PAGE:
The wisdom tradition of Israel departs in a remarkable way from the dominant Old Testament attitude toward personal enemies.
If your enemy is hungry, give him bread to eat; and if he is thirsty, give him water to drink; for you will heap coals of fire on his head, and Yahweh will reward you. Proverbs 25:21-22
This instruction, cited by Paul in Romans 12:20, articulates an ethic of treating enemies in a beneficent manner. It is perhaps the closest the Old Testament comes to Jesus' com- mand to love the enemy (Matt. 5:44). A few other passages in the wisdom literature speak of treating enemies in a non-aggressive way.1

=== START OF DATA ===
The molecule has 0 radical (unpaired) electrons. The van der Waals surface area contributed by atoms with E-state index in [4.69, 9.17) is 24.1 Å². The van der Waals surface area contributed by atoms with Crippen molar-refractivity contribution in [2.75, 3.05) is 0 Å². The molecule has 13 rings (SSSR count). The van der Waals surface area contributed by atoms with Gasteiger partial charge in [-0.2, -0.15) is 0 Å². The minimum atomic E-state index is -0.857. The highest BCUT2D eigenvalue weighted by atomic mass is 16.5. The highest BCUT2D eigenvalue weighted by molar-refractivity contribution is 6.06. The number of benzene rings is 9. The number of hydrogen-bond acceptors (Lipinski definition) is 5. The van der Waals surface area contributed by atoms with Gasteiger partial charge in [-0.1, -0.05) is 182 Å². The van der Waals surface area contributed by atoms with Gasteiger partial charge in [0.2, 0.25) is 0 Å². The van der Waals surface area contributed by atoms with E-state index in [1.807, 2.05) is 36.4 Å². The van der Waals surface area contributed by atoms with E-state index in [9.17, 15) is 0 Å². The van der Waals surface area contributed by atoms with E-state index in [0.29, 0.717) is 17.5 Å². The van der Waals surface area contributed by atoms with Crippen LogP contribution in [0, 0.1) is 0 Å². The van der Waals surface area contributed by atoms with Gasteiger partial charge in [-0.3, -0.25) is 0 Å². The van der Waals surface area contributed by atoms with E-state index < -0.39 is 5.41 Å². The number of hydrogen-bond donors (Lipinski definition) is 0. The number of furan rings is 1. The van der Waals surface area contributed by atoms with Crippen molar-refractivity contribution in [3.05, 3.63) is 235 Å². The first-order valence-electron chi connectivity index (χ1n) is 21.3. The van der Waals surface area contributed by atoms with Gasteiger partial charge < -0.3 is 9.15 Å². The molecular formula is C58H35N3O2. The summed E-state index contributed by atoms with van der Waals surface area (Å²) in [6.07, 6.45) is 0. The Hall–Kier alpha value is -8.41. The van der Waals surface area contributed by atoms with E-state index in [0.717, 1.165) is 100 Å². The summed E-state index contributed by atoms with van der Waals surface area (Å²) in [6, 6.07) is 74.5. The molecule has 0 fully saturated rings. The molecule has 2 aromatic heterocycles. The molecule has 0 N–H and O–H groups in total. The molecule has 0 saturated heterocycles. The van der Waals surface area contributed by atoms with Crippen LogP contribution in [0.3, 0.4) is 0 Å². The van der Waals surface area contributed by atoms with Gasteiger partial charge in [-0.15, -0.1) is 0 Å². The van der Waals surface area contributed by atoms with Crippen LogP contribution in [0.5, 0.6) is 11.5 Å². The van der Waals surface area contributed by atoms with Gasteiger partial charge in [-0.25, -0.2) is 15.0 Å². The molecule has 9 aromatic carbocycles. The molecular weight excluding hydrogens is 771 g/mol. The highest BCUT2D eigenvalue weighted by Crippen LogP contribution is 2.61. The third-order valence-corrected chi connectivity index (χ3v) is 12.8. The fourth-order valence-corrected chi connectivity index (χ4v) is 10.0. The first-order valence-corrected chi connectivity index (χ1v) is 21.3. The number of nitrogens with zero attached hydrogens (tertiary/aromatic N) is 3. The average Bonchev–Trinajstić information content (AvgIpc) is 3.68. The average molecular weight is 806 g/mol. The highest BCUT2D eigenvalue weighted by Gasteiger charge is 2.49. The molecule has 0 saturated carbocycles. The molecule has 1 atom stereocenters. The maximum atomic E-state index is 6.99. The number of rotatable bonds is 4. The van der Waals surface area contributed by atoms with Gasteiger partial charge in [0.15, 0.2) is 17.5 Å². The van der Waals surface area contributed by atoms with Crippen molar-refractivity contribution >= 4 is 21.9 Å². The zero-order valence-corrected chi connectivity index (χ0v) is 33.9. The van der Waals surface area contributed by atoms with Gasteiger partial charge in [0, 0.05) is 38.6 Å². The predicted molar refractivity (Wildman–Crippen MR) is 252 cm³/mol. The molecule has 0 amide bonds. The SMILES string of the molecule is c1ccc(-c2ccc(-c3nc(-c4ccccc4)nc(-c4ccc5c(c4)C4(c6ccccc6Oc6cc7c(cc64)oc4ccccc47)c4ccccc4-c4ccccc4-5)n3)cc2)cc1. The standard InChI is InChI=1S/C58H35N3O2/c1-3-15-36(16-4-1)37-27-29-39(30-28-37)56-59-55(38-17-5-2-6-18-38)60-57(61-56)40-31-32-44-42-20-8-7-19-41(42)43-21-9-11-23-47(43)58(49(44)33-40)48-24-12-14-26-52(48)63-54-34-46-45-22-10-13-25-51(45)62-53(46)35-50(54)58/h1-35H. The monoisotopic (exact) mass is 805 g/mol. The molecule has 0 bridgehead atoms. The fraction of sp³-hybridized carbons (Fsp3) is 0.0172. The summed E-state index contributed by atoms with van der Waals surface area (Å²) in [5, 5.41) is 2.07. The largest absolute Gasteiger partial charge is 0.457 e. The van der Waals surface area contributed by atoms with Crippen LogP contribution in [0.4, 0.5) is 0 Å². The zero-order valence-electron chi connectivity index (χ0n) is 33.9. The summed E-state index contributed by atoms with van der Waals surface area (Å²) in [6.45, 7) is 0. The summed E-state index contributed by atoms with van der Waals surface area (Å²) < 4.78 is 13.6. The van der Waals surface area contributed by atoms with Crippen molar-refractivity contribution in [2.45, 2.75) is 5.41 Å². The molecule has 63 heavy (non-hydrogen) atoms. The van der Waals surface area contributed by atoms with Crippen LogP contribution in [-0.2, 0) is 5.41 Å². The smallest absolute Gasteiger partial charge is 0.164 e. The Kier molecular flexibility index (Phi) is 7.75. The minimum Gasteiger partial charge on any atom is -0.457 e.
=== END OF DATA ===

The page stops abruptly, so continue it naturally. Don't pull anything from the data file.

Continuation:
Examples of beneficent responses to enemies may be adduced in other complexes of Israelite tradition. Exodus 23:4-5 commands one to return the enemy's stray ox or ass and to help him lift up his overburdened beast.2 Narratives tell of Joseph aiding his brothers who had conspired to kill him, to cast him into a pit and to sell him to the
1 2 Prov. 16:7; 24:17-18; Job 31:29-30. S. Driver, A Critical and Exegetical Commenter on Deuteronomy (3rd ed., Edinburgh: T. & T. Clark, 1901), p. 250, commenting on Deut. 22:1, the deuteronomic reformu- lation, calls the Exodus form of the law "an old-world anticipation of the spirit of Mt. 5:44."